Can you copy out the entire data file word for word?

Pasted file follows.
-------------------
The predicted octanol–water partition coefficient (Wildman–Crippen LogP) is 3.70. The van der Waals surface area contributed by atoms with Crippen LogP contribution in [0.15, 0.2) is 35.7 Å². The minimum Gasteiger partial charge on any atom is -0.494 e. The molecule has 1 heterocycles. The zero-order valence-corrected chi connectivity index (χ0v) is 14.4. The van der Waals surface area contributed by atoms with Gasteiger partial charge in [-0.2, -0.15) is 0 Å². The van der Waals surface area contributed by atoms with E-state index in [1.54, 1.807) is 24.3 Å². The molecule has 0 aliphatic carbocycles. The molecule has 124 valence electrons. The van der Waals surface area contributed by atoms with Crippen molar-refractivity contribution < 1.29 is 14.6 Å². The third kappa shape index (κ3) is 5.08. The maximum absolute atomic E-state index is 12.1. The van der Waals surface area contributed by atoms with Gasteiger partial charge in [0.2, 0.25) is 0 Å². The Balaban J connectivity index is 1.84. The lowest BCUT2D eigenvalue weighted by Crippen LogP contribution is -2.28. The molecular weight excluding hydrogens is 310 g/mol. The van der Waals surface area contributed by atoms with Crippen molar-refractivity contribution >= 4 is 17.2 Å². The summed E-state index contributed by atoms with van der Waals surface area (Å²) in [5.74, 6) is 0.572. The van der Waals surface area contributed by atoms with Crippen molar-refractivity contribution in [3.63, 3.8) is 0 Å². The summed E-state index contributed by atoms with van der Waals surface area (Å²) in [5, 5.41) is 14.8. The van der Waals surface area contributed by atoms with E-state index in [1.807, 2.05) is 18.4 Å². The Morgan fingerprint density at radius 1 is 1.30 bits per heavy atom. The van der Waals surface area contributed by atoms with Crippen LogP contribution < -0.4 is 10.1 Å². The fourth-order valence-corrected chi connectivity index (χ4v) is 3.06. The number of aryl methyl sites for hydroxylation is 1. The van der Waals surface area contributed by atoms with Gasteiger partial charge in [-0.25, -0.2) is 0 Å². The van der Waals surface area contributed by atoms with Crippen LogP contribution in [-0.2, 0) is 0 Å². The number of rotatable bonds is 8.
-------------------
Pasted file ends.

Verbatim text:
The predicted octanol–water partition coefficient (Wildman–Crippen LogP) is 3.70. The van der Waals surface area contributed by atoms with Crippen LogP contribution in [0.15, 0.2) is 35.7 Å². The minimum Gasteiger partial charge on any atom is -0.494 e. The molecule has 1 heterocycles. The zero-order valence-corrected chi connectivity index (χ0v) is 14.4. The van der Waals surface area contributed by atoms with Gasteiger partial charge in [-0.2, -0.15) is 0 Å². The van der Waals surface area contributed by atoms with E-state index in [1.54, 1.807) is 24.3 Å². The molecule has 0 aliphatic carbocycles. The molecule has 124 valence electrons. The van der Waals surface area contributed by atoms with Crippen molar-refractivity contribution < 1.29 is 14.6 Å². The third kappa shape index (κ3) is 5.08. The maximum absolute atomic E-state index is 12.1. The van der Waals surface area contributed by atoms with Gasteiger partial charge in [0.2, 0.25) is 0 Å². The Balaban J connectivity index is 1.84. The lowest BCUT2D eigenvalue weighted by Crippen LogP contribution is -2.28. The molecular weight excluding hydrogens is 310 g/mol. The van der Waals surface area contributed by atoms with Crippen molar-refractivity contribution >= 4 is 17.2 Å². The summed E-state index contributed by atoms with van der Waals surface area (Å²) in [5.74, 6) is 0.572. The van der Waals surface area contributed by atoms with Crippen molar-refractivity contribution in [3.63, 3.8) is 0 Å². The summed E-state index contributed by atoms with van der Waals surface area (Å²) in [5, 5.41) is 14.8. The van der Waals surface area contributed by atoms with E-state index in [1.807, 2.05) is 18.4 Å². The Morgan fingerprint density at radius 1 is 1.30 bits per heavy atom. The van der Waals surface area contributed by atoms with Crippen LogP contribution < -0.4 is 10.1 Å². The fourth-order valence-corrected chi connectivity index (χ4v) is 3.06. The number of aryl methyl sites for hydroxylation is 1. The van der Waals surface area contributed by atoms with Gasteiger partial charge in [-0.25, -0.2) is 0 Å². The van der Waals surface area contributed by atoms with Crippen LogP contribution in [-0.2, 0) is 0 Å². The number of rotatable bonds is 8.